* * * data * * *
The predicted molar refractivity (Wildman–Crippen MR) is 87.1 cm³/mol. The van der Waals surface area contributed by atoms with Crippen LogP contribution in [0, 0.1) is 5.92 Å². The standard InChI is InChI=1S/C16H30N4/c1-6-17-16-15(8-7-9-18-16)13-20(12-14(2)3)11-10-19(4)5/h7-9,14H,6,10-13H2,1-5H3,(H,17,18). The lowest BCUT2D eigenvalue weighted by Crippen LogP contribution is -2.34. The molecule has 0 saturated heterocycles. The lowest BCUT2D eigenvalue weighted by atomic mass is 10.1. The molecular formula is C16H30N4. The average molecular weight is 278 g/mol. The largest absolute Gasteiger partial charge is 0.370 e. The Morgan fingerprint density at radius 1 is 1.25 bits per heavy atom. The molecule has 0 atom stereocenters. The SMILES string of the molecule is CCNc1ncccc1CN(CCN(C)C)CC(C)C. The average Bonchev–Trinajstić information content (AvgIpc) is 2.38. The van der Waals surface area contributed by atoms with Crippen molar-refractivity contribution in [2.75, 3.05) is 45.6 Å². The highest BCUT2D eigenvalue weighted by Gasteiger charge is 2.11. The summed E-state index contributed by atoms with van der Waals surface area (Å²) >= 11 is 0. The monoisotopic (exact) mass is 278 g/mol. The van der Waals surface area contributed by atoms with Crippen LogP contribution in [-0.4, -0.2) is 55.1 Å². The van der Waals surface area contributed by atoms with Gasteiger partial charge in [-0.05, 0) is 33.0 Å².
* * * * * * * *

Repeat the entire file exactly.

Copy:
The predicted molar refractivity (Wildman–Crippen MR) is 87.1 cm³/mol. The van der Waals surface area contributed by atoms with Crippen LogP contribution in [0, 0.1) is 5.92 Å². The standard InChI is InChI=1S/C16H30N4/c1-6-17-16-15(8-7-9-18-16)13-20(12-14(2)3)11-10-19(4)5/h7-9,14H,6,10-13H2,1-5H3,(H,17,18). The lowest BCUT2D eigenvalue weighted by Crippen LogP contribution is -2.34. The molecule has 0 saturated heterocycles. The lowest BCUT2D eigenvalue weighted by atomic mass is 10.1. The molecular formula is C16H30N4. The average molecular weight is 278 g/mol. The largest absolute Gasteiger partial charge is 0.370 e. The Morgan fingerprint density at radius 1 is 1.25 bits per heavy atom. The molecule has 0 atom stereocenters. The SMILES string of the molecule is CCNc1ncccc1CN(CCN(C)C)CC(C)C. The average Bonchev–Trinajstić information content (AvgIpc) is 2.38. The van der Waals surface area contributed by atoms with Crippen molar-refractivity contribution in [2.75, 3.05) is 45.6 Å². The highest BCUT2D eigenvalue weighted by Gasteiger charge is 2.11. The summed E-state index contributed by atoms with van der Waals surface area (Å²) >= 11 is 0. The monoisotopic (exact) mass is 278 g/mol. The van der Waals surface area contributed by atoms with Crippen LogP contribution in [-0.4, -0.2) is 55.1 Å². The van der Waals surface area contributed by atoms with Gasteiger partial charge in [-0.05, 0) is 33.0 Å².